The Golden Age of Hollywood: Imitation of Life (1959)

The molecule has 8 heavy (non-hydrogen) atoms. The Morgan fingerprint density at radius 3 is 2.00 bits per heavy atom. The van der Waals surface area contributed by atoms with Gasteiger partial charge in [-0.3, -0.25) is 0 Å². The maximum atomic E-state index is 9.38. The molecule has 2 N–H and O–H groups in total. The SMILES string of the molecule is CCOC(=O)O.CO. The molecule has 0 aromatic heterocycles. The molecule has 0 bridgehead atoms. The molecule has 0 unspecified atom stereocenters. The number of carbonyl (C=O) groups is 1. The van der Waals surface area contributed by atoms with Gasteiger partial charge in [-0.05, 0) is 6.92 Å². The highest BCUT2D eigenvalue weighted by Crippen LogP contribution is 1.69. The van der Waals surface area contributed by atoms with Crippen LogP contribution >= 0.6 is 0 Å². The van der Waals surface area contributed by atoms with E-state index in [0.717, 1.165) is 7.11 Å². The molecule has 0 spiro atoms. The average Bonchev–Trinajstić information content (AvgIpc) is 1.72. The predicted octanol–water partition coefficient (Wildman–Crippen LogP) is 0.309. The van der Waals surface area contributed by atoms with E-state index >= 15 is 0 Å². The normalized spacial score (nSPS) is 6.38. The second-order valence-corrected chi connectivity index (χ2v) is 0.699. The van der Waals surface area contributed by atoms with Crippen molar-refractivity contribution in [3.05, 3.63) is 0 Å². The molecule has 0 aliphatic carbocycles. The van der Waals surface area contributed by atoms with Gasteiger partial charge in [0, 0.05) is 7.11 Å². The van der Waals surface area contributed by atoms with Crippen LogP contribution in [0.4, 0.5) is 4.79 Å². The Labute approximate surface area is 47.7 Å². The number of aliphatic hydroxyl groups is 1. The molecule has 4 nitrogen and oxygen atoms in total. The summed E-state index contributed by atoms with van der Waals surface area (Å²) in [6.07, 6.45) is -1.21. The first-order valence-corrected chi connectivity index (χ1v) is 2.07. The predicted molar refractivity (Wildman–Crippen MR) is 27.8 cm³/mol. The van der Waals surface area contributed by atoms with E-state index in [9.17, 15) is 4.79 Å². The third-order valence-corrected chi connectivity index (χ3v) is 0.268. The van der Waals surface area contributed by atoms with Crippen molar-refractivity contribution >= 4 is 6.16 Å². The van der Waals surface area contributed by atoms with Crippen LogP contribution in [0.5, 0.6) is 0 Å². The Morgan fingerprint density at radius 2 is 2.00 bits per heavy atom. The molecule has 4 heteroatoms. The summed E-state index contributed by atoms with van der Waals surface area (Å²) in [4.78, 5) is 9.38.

Ashamed of her heritage, Sarah Jane (Susan Kohner) — the light-skinned daughter of Annie (Juanita Moore), a live-in housemaid employed by a vainglorious actress (Lana Turner) — tries to pass for white. John Stahl’s magnanimous adaptation of Fannie Hurst’s best-selling sudser had proven successful enough in 1934 for Universal to commission a remake 25 years later. By the time Douglas Sirk was assigned the post, he had long revealed a master’s hand at using light, color, and composition as a running visual commentary, one frequently at odds with the subject matter at hand. Sirk follows the melodrama to the letter, but his camera gets the last word. This is a case of a film looking better today than when it was originally released. Why Universal failed to spring for Technicolor baffles the brain. For years, it was impossible to find a print worthy of cinematographer Russell “Sculpting With Light” Metty’s embossed hues. All it took was one pass through the projector and the EastmanColor stock on which this was originally printed had already faded to a washed shade of rare steak. The remastered DCP is a revelation. Not to be missed.